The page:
Thanksgiving with the Neighbors
Rendered farctate by turkey and gravy and dressing,
I overindulged, I am hereby confessing.
When they pressed more upon me, I didn’t demur.
I ate all the turkey that I could endure,
but then when they asked if I’d have a bit more,
although I was already stuffed to the core,
I said, “Maybe a little,” and with no compassion,
they piled on potatoes in an equal fashion.
More gravy, cranberries and more candied yam,
and lest they discriminate, a bit more ham.
So in that yearly paradox, they proceeded to stuff
first the turkey, then me, until I’d had enough.
And though I declared I was ready to burst,
when they brought out the pie, although I had rehearsed,
“None for me,” in my head, when they asked, “mince or peach?”
I’m embarrassed to say that I had one of each!
Then I lay on the floor and simply digested
as some guests told stories that other guests bested.
But since I had already been over-fested,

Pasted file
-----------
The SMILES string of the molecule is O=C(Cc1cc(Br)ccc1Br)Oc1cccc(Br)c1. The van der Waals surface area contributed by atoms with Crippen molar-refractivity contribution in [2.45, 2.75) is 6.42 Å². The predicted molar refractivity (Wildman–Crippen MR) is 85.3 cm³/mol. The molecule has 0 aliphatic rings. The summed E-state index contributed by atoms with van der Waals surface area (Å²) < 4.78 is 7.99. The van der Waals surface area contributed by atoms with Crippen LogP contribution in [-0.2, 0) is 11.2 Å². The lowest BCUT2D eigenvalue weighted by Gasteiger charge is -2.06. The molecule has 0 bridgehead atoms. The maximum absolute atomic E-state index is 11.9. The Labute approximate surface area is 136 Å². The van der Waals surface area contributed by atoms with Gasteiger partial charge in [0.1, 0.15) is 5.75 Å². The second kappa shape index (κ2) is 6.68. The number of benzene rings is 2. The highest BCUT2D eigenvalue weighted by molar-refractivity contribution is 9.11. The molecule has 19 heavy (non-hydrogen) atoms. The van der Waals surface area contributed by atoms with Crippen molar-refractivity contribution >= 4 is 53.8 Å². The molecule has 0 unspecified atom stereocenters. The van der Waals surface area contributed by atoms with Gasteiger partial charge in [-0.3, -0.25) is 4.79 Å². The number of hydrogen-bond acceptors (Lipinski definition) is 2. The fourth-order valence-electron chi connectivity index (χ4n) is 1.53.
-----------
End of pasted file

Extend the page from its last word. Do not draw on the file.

I admit my attention was under-invested.
I tried to moan silently, but fear I failed.
In the end, I complained and I groaned and I wailed.
Yet my friends showed no mercy, but proceeded to laugh
and inquire if I’d rather have caf or decaf!
Then they rolled me next door to my own waiting bed,
where I passed half the night feeling overly-fed.
But by the the next morning, I was ready for toast
some bacon and eggs and a lovely French roast.
And I was bemoaning when time came for lunch
that there were no leftovers on which to munch—
No turkey and stuffing. No leftover pie,
so I had to make do with carry-out Thai.